The Hippocampus is a small organ that forms an important part of the limbic system (a region of the brain that regulates emotions). Its main function has to do with the consolidation of information moving it from short-term to long-term memory. In other words, it plays an essential role in the formation of new memories about past experiences.
What the hippocampus does very well is with how it attaches memories to emotion and associates them to the accompanying sensory experiences. This is essentially where deja vu moments arise.
For instance, a pleasant emotional childhood experience of joy and laughter can become associated with the smell of a freshly baked cake. This of course stems back from a moment during your childhood where you were filled with joy and happiness. At the time your mum took out a freshly baked cake out of the oven. As a result the Hippocampus associated those pleasant emotions with the smell of the freshly baked cake. That memory was of course years ago, but whenever you smell that freshly baked cake today, you immediately experience a flood of positive emotions that bring you joy and happiness — just as you felt when you were a child. That’s kind of what a deja vu is all about.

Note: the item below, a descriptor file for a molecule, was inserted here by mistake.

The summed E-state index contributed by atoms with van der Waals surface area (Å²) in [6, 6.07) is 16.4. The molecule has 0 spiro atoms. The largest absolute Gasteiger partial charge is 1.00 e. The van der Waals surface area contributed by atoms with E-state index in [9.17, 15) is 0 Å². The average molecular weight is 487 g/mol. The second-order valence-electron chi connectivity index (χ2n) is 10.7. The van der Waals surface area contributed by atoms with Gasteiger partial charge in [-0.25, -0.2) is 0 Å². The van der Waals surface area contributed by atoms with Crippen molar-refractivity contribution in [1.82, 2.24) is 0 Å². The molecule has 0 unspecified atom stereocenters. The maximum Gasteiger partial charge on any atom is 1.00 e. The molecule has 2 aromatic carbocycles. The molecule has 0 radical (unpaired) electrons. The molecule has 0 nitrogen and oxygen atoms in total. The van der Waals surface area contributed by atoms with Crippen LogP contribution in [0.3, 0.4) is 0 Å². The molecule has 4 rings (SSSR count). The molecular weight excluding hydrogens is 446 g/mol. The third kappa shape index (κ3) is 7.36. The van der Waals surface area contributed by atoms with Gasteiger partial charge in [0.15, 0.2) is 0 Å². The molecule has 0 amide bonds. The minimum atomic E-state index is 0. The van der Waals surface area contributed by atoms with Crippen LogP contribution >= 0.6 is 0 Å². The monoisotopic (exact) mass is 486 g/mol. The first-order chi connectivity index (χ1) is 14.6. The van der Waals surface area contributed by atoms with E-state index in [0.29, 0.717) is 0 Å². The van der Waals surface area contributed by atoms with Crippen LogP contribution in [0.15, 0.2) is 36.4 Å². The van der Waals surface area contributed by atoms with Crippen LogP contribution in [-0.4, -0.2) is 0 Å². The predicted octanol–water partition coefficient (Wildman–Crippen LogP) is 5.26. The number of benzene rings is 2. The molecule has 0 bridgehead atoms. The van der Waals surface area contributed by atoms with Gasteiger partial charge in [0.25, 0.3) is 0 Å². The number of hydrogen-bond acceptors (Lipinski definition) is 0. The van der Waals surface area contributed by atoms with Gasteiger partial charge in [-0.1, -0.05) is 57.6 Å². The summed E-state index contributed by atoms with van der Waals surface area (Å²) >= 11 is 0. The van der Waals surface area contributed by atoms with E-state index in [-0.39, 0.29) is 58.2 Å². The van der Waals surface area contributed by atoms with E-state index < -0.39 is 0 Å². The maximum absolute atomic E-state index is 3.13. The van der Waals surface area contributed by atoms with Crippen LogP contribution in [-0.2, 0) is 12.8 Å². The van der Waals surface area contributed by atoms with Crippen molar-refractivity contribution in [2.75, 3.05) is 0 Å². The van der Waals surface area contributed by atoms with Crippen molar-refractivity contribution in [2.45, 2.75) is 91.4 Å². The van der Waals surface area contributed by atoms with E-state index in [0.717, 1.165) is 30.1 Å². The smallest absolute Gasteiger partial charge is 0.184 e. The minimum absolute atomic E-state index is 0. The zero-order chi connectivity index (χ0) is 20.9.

The hippocampus takes those memories and the accompanying emotional experiences and stores them away within the cerebral cortex. Here the memory enters long-term storage where it can be retrieved at a later time when your mum bakes another cake. 🙂